Here's how Chinese tech companies began to go global

Key Points
  • China's tech barriers have come down in recent years, especially for homegrown companies expanding abroad.
  • Benjamin Harburg, managing partner of MSA, has been seeing tech's growth evolve over recent years and has several possible explanations.
  • "This is the world's second largest market and will soon be the world's largest market. Americans on average just do not know China."
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Chinese tech is going global

China's tech barriers have come down in recent years, especially for homegrown companies expanding abroad.

Benjamin Harburg, managing partner of MSA, a Beijing-based Venture Capital firm, and an investor in Uber, Didi Chuxing and Mobike, has been seeing tech's growth evolve over recent years and has several possible explanations.

"China sends 350,000 students to America every year. America sends about 9,000 to China every year. That's about the same we send to Costa Rica every year," Harburg said.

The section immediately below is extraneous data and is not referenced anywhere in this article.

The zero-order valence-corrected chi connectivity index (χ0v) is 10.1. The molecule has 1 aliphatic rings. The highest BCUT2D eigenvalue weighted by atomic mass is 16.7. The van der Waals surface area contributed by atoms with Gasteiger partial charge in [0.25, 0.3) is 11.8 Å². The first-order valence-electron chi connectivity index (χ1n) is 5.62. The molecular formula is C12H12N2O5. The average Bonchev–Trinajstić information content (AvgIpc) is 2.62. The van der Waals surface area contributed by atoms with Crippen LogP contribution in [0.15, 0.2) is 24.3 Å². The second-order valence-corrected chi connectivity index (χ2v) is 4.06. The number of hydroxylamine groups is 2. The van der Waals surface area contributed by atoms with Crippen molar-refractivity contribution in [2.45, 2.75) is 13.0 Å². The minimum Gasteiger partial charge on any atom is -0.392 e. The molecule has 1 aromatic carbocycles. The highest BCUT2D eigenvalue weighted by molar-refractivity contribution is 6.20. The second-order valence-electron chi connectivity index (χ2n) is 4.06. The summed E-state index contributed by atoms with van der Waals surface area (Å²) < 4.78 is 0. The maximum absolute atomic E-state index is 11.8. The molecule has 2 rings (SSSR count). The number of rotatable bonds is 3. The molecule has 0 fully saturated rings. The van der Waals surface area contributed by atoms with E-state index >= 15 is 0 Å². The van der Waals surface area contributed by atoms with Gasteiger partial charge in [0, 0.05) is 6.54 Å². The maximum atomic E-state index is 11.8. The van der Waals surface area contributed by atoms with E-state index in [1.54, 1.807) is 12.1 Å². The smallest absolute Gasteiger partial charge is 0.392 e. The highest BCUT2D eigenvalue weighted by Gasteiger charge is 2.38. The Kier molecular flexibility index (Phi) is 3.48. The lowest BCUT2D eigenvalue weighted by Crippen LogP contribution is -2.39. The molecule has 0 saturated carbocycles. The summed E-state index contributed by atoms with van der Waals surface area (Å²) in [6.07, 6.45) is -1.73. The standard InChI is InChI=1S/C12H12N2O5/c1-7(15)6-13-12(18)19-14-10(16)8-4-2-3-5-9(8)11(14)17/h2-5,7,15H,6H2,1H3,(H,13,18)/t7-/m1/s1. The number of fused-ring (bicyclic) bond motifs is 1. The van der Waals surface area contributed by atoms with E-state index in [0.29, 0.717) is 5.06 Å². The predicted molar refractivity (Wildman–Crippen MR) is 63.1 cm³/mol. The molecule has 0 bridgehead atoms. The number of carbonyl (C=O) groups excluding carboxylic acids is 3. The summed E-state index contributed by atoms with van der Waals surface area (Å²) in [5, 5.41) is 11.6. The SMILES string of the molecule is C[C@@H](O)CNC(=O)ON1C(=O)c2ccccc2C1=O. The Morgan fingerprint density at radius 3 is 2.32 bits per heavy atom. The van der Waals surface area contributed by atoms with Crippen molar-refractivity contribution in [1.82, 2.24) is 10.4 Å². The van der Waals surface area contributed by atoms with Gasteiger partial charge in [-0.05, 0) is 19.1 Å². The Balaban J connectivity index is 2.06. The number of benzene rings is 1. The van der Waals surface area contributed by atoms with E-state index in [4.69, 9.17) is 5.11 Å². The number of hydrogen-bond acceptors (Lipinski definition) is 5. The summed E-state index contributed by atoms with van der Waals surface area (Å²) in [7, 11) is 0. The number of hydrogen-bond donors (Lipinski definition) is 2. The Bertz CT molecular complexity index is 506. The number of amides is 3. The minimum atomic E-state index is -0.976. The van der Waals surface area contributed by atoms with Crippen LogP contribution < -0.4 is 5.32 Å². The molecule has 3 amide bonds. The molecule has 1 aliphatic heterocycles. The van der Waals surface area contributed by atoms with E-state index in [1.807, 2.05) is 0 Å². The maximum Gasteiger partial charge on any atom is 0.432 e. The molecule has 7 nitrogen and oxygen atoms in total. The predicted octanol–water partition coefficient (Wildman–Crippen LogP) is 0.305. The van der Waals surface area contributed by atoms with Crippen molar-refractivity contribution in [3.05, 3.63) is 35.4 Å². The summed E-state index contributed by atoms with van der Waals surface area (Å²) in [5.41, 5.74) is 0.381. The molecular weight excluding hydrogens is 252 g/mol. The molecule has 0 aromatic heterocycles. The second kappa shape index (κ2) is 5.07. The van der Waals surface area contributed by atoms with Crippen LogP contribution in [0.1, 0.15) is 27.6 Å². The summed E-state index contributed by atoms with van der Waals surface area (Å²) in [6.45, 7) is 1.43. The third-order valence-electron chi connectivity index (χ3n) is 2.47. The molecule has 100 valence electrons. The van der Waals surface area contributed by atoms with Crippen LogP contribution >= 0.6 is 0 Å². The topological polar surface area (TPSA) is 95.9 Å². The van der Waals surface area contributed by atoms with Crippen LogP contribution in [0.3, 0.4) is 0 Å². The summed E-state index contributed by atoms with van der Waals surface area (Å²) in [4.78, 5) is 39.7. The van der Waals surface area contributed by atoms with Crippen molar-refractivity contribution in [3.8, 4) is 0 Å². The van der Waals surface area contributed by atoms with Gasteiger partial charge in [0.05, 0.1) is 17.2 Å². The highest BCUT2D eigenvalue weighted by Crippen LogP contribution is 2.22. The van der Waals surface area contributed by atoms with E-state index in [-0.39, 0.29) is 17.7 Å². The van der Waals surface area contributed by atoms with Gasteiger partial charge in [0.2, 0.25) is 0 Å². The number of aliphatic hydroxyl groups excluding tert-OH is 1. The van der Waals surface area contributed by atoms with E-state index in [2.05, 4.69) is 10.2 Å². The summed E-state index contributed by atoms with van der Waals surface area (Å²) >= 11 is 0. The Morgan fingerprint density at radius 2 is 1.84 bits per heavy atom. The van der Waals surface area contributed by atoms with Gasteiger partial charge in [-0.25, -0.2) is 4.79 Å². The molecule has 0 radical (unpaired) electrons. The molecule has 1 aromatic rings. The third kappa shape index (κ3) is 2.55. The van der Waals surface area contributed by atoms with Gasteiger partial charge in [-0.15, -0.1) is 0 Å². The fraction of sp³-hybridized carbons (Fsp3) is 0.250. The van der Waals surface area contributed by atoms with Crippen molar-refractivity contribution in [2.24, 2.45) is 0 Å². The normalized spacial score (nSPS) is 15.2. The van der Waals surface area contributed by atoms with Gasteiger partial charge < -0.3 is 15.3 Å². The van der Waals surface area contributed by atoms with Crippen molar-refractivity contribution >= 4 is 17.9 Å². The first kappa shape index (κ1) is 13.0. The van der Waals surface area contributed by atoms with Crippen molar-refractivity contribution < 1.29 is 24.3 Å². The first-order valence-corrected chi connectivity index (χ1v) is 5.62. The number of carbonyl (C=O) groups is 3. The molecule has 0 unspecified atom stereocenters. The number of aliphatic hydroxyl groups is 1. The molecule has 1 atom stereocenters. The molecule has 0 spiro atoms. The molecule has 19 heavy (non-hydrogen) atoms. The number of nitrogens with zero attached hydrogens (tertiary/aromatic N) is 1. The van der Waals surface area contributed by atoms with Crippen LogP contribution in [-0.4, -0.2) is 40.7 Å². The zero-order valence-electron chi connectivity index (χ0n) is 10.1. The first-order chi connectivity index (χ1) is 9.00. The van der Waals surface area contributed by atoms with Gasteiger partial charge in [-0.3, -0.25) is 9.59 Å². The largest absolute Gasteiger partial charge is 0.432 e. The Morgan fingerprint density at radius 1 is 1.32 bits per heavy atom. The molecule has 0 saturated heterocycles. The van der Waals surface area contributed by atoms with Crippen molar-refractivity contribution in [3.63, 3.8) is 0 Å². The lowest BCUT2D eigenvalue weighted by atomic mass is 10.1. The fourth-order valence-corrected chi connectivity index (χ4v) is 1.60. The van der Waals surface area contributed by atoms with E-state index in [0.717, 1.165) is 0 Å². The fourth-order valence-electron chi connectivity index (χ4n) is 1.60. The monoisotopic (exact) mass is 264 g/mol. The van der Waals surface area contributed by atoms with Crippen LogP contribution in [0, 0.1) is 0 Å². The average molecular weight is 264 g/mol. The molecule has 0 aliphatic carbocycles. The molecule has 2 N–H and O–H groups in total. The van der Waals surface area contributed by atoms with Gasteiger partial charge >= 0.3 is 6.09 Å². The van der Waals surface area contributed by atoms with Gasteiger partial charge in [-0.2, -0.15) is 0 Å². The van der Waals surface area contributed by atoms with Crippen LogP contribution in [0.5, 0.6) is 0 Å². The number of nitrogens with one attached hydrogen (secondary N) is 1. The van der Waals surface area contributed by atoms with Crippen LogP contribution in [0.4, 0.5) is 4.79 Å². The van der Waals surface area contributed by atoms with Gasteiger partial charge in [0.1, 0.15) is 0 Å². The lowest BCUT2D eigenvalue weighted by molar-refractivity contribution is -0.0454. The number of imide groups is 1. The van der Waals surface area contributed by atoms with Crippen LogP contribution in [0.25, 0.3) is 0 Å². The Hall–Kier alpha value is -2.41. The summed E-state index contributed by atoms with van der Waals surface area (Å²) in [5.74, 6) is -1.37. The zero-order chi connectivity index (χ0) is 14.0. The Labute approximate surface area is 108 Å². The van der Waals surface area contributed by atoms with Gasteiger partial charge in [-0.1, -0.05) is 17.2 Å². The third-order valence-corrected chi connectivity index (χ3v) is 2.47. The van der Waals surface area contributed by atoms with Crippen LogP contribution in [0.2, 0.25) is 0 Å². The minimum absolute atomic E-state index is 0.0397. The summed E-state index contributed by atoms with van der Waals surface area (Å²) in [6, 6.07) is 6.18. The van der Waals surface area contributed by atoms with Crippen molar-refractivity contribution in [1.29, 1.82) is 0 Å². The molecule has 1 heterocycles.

"This is the world's second largest market and will soon be the world's largest market. Americans on average just do not know China."

According to Harburg, China's global tech growth to boils down to three stages. First, when Chinese public tech companies, such as Alibaba and Tencent, went public.

Customers look at mobile phones in a Xiaomi shop in Beijing on November 7, 2018. (Photo by Nicolas ASFOURI / AFP) (Photo credit should read NICOLAS ASFOURI/AFP/Getty Images)
NICOLAS ASFOURI | AFP | Getty Images

Second, when Chinese private corporates started investing abroad, like Didi Chuxing investing in the ride-hailing company Careem in the Middle East.

And third, Harburg noted Chinese companies have been going global organically. For example, Xiaomi, which went public this year, recently passed Apple in smartphone units sold in the second quarter, according to data by IDC.

Meanwhile, it's become India's top smartphone market and recently announced it has plans to have 5,000 stores by the end of 2019.

"If you could make it out of the gauntlet of China, especially as an entrepreneur or as a business model, you're so battle-tested, that when you come into a more emerging market, one that's maybe a few years behind China in terms of its competitive landscape, capital availability, things like that, huge swaths of the market can be gobbled up relatively quickly," he said.

"I think we're just at the tip of the sphere in terms of Chinese companies going global."